Diagnostic Imaging Pathways - Paediatric, Limp
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This pathway provides guidance on imaging a child with a newly developed limp.
Date reviewed: July 2014
Date of next review: July 2016
Published: July 2014
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|SYMBOL||RRL||EFFECTIVE DOSE RANGE|
|Minimal||< 1 millisieverts|
- Depending on the age of the child and his/her ability to localize pain, as well as a thorough clinical history and examination, the choice of investigation is dictated by the most likely cause
- Initially, plain films and ultrasonography are recommended
- If further investigations are required, consideration should be given to a radionuclide scan, CT or MRI
Radionuclide Bone Scan
- Is an excellent test for evaluating the limping child where the history and examination have failed to localise an area of abnormality
- A bone scan was effective in localising an area of abnormality in 54% of limping children with normal initial x-rays
- Has a high sensitivity and specificity for the detection of osteomyelitis ,,
- Particularly useful for identifying infections around the pelvis and spine
Computed Tomography (CT) and Magnetic Resonance Imaging (MRI)
- These imaging modalities have no role in the initial workup of children with a limp but may be useful in later investigation for suspected causes of limp
- Computed Tomography (CT)
- Magnetic Resonance Imaging (MRI)
- Is generally the preferred first line imaging modality for the investigation of hip symptoms in the young child (<8 years) in the absence of trauma
- Is the preferred first line investigation when a patient presents with limp and is unable to localise symptoms, and for the diagnosis of transient synovitis
- Requires no sedation
- Widely available
- Sensitive for detection of a hip joint effusion and if necessary can guide aspiration ,,
- Usually the most appropriate initial imaging modality for the investigation of the limping child
- In children who can localise a region of tenderness, radiographs should visualise the joint above and below the point of maximal tenderness
- If the child is too young to localise pain options include imaging the entire lower extremity or radionuclide bone scan
- Plain radiographs are frequently normal in the limping child ,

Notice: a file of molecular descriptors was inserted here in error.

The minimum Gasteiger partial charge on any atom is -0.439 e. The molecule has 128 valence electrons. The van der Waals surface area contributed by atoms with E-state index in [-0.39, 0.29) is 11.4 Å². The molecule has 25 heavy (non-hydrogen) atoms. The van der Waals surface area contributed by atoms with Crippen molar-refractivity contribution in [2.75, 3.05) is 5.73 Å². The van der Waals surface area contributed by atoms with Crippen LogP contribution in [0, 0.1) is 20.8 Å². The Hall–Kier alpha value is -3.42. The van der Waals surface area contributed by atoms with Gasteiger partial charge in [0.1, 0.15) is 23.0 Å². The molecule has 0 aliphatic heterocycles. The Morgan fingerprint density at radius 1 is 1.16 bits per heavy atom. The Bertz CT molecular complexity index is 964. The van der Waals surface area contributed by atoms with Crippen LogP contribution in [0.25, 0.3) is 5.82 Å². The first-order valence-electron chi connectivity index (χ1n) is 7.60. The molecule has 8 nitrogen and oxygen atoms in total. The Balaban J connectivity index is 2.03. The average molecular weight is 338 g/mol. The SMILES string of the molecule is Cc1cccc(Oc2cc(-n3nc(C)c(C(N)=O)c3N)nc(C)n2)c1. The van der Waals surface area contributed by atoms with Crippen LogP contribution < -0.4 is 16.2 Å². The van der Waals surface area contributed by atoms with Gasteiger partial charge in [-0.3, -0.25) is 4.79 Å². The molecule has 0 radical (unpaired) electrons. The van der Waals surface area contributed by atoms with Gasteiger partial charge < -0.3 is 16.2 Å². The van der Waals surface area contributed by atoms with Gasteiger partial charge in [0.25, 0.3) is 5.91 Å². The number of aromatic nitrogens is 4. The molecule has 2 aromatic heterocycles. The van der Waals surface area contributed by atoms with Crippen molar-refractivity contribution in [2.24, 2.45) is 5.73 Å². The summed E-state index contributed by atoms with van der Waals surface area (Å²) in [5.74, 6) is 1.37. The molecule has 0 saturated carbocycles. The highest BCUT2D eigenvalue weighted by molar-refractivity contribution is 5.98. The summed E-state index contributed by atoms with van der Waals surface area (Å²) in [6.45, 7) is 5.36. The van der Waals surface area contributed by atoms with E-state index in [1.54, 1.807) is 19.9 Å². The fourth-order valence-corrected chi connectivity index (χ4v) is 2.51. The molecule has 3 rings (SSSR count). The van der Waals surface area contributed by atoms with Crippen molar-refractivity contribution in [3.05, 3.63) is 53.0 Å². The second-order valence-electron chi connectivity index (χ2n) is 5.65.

- If clinical symptoms persist despite a normal initial xray, repeat radiography in 7-10 days may reveal an undisplaced fracture
References are graded from Level I to V according to the Oxford Centre for Evidence-Based Medicine, Levels of Evidence. Download the document
- Flynn JM, Widmann RF. The limping child: evaluation and diagnosis. J Am Acad Orthop Surg. 2001;9:89-98. (Review article)
- Englaro EE, Gelfand MJ, Paltiel HJ. Bone scintigraphy in preschool children with lower extremity pain of unknown origin. J Nucl Med. 1992;33:351-4. (Level IV evidence)
- Blatt SD, Rosenthal BM, Barnhart DC. Diagnostic utility of lower extremity radiographs of young children with gait disturbance. Pediatrics. 1991;87:138-40. (Level IV evidence)
- McConnochie KM, Roghmann KJ, Pasternack J, Monroe DJ, Monaco LP. Prediction rules for selective radiographic assessment of extremity injuries in children and adolescents. Pediatrics. 1990;86:45-57. (Level III evidence)
- Aronson J, Garvin K, Seibert J, Glasier C, Tursky EA. Efficiency of the bone scan for occult limping toddlers. J Pediatr Orthop. 1992;12:38-44. (Level III evidence)
- Myers MT, Thompson GH. Imaging the child with a limp. Pediatr Clin North Am. 1997;44:637-58. (Review article)
- Scott RJ, Christogersen MR, Robertson WW Jr, et al. Acute osteomyelitis in children: a review of 116 cases. J Pediatr Orthop. 1990;10:649-52. (Level III evidence)
- McCoy JR, Morrissy RT, Seibert J. Clinical experience with the technetium-99 scan in children. Clin Orthop. 1981;154:175-80. (Level III evidence)
- Royal SG. Investigation of the irritable hip. J Pediatr Orthop. 1992;12:396-7. (Level III evidence)
- Alexander JE, Seibert JJ, Glasier CM, et al. High-resolution hip ultrasound in the limping child. J Clin Ultrasound. 1989;17:19-24. (Level IV evidence)
- Zawin JK, Hoffer FA, Rand FF, Teele RL. Joint effusion in children with an irritable hip: US diagnosis and aspiration. Radiology. 1993;187:459-63. (Level II evidence). View the reference
- Terjesen T, Osthus P. Ultrasound in the diagnosis and follow-up of transient synovitis of the hip. J Pediatr Orthop. 1991;11:608-13. (Level III evidence)
- Fernandez M, Carrol CL, Baker CJ. Discitis and vertebral osteomyelitis in children: an 18-year review. Pediatrics. 2000;105:1299-304. (Level III evidence)
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